I’d thank them for reading my books. 

Anything else you'd like to add?
Only that writing books is probably the best job on the planet.

Thank you so much Sarah, it's been such an honour to host you on Carpe Librum! You've been so gracious, and I've thoroughly enjoyed interviewing one of my favourite authors.

What Lies Beneath - 5 stars*
House of the Lost - 4 stars
A Dark Dividing - 3.5 stars
Spider Light - 4 stars
Tower of Silence - 4 stars
The Death Chamber - 4 stars

*Reverse order of books read

Would you like to comment?

  1. Since this interview was posted, Tracey Allen has very generously searched for, and found, a copy of the music for 'The Deserted Village', which she has emailed to me. I'm hugely grateful to actually see it, and have photographed the cover, framed it, and now have it hanging in my study.
    Sarah Rayne

  2. What an excellent interview Tracey, I am intrigued by Raynes novel now,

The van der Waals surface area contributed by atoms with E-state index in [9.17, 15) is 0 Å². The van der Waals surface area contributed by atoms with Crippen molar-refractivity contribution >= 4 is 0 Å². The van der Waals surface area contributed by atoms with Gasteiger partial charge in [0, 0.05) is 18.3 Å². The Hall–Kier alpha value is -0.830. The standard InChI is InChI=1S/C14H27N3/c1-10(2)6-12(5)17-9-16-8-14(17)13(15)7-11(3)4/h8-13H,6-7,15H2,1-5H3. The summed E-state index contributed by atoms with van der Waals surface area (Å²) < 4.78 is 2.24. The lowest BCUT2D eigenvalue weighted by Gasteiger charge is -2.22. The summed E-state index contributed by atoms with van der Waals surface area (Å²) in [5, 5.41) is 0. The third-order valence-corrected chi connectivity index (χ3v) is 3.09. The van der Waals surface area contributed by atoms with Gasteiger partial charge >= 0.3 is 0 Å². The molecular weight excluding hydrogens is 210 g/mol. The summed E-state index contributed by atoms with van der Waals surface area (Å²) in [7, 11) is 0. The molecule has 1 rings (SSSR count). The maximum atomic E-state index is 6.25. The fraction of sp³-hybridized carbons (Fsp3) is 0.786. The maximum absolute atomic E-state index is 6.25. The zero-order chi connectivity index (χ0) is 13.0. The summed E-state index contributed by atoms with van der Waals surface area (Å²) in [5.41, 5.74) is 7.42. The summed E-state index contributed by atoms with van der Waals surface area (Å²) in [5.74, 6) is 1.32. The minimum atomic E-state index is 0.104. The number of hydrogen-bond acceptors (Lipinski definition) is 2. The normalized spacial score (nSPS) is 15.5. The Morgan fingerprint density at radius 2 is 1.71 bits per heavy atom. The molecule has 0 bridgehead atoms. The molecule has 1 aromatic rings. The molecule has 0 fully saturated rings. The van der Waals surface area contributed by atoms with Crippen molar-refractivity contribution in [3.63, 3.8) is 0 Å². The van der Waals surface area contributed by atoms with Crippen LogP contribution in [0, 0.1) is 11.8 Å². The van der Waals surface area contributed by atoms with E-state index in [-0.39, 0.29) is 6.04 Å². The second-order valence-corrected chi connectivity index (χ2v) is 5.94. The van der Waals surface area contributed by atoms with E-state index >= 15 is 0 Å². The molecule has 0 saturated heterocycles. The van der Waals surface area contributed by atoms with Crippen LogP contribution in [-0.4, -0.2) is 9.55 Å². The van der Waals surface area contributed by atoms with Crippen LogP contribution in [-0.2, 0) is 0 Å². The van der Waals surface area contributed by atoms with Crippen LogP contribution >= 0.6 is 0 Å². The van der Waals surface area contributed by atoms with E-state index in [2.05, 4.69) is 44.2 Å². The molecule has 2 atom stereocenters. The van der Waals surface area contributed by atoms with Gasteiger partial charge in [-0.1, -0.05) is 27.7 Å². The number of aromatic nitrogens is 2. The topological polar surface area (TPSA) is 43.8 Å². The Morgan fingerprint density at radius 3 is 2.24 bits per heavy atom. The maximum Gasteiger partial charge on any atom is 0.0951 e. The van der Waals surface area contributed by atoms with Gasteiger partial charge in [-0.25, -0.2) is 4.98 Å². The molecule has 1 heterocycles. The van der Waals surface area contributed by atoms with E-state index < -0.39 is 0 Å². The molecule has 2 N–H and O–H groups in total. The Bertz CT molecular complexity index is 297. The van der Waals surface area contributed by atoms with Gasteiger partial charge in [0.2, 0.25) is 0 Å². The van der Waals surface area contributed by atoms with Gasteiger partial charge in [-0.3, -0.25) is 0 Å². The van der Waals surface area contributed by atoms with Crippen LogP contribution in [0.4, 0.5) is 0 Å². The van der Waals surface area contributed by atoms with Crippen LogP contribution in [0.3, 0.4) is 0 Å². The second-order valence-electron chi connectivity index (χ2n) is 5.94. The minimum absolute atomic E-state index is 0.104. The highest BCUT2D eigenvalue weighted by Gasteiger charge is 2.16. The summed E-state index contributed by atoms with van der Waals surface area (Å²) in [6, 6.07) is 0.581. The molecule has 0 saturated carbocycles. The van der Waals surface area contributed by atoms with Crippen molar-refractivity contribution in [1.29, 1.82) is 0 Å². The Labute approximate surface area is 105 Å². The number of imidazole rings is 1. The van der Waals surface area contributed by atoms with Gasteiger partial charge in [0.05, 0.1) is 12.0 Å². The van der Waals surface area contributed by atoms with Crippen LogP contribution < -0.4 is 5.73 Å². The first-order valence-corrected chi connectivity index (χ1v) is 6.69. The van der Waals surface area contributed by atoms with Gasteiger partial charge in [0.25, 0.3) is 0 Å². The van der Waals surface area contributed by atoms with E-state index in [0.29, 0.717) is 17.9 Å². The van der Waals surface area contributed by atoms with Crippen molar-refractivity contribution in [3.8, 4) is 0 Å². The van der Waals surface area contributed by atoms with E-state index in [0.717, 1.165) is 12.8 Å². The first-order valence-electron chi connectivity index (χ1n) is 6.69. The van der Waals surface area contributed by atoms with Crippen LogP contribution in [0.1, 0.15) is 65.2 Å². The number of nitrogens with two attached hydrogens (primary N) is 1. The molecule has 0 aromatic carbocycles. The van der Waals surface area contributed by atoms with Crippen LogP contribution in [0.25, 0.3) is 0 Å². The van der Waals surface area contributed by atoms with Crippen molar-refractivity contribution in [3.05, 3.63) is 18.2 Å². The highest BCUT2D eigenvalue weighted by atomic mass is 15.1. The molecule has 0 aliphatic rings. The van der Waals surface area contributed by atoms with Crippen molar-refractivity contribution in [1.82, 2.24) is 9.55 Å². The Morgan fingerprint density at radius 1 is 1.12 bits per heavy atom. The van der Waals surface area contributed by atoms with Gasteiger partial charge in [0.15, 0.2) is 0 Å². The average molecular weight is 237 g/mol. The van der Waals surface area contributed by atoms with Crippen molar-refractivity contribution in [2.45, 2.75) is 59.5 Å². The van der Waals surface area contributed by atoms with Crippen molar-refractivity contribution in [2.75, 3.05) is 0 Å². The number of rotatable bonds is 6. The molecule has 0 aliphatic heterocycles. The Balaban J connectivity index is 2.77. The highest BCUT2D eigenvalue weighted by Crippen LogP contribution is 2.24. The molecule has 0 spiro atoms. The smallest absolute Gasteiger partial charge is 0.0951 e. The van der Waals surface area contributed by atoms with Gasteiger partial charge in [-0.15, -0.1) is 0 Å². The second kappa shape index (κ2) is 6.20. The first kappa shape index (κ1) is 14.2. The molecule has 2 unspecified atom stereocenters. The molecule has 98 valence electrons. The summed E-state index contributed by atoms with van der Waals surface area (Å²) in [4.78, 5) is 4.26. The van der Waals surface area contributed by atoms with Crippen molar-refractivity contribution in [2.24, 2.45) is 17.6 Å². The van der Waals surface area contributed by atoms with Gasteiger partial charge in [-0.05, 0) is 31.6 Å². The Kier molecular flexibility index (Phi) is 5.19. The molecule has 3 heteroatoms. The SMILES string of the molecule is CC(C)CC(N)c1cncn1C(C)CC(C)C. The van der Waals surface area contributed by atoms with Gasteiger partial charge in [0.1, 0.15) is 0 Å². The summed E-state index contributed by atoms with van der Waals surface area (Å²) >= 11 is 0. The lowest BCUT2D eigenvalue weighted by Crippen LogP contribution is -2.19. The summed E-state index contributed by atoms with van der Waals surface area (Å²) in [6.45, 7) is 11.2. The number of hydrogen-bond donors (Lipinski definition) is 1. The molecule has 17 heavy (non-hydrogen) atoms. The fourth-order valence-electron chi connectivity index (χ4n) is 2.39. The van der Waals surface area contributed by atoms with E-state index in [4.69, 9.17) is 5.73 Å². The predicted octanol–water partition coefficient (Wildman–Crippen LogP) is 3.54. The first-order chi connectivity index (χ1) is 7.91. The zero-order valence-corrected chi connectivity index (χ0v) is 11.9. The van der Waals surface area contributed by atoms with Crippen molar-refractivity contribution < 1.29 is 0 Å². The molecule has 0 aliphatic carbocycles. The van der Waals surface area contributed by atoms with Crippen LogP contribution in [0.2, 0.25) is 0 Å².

Shelleyrae @ Book'd Out

  3. Thanks Sarah, what can I say? I love a challenge and wanted to track down the music as a bit of a thank you for the interview. To find it and for you to have it hanging in your study? Well it doesn't get any better than that!

    Thanks Shelleyrae, you should definitely check them out.

  4. How lovely to read this. Sarah is a friend of my parents and I have met her on many occasions. (Although I live in Spain now.)

    Her book, The House of the Lost, has an acknowledgment to them, which is very touching whenever I see it, as my father died last year.

  5. Brigitte & Eddie, I'm so glad you enjoyed the interview, and how lucky you are to have met her in person, and have such a special family connection.

    I've read House of the Lost, and was actually discussing it with Sarah in my email correspondence. It's a fabulous novel, and the best thing about an acknowledgement in a book is that it lives forever. I will be sure to think of your Dad the next time I see it on my shelf.

    Thanks for sharing.

  6. I loved your latest blog too. That was amazing about the piece of music and I think that author answered your questions beautifully! Naomi

  7. Thanks Naomi, I agree on both counts!